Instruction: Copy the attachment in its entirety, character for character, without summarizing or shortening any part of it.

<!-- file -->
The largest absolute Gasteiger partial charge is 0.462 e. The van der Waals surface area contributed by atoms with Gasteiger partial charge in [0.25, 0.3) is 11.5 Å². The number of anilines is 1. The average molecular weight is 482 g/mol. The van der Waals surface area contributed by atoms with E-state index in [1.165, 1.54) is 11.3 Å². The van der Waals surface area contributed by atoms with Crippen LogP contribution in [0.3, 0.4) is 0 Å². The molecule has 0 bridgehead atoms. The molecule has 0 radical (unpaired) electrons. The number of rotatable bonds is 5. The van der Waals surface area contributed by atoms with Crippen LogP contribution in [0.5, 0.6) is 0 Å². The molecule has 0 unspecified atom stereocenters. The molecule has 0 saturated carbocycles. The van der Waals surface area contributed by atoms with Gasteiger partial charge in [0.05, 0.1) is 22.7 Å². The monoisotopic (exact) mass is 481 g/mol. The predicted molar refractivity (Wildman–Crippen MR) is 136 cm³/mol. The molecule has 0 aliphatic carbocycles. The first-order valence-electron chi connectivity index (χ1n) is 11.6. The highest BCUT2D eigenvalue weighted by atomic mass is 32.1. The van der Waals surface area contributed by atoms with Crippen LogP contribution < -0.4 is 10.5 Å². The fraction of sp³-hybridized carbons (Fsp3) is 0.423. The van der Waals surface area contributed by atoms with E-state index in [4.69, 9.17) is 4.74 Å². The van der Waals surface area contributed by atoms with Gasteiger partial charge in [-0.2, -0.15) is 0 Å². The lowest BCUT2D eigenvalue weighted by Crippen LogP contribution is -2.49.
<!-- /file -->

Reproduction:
The largest absolute Gasteiger partial charge is 0.462 e. The van der Waals surface area contributed by atoms with Gasteiger partial charge in [0.25, 0.3) is 11.5 Å². The number of anilines is 1. The average molecular weight is 482 g/mol. The van der Waals surface area contributed by atoms with E-state index in [1.165, 1.54) is 11.3 Å². The van der Waals surface area contributed by atoms with Crippen LogP contribution in [0.3, 0.4) is 0 Å². The molecule has 0 bridgehead atoms. The molecule has 0 radical (unpaired) electrons. The number of rotatable bonds is 5. The van der Waals surface area contributed by atoms with Crippen LogP contribution in [0.5, 0.6) is 0 Å². The molecule has 0 unspecified atom stereocenters. The molecule has 0 saturated carbocycles. The van der Waals surface area contributed by atoms with Gasteiger partial charge in [0.05, 0.1) is 22.7 Å². The monoisotopic (exact) mass is 481 g/mol. The predicted molar refractivity (Wildman–Crippen MR) is 136 cm³/mol. The molecule has 0 aliphatic carbocycles. The first-order valence-electron chi connectivity index (χ1n) is 11.6. The highest BCUT2D eigenvalue weighted by atomic mass is 32.1. The van der Waals surface area contributed by atoms with Crippen LogP contribution < -0.4 is 10.5 Å². The fraction of sp³-hybridized carbons (Fsp3) is 0.423. The van der Waals surface area contributed by atoms with E-state index in [4.69, 9.17) is 4.74 Å². The van der Waals surface area contributed by atoms with Gasteiger partial charge in [-0.2, -0.15) is 0 Å². The lowest BCUT2D eigenvalue weighted by Crippen LogP contribution is -2.49.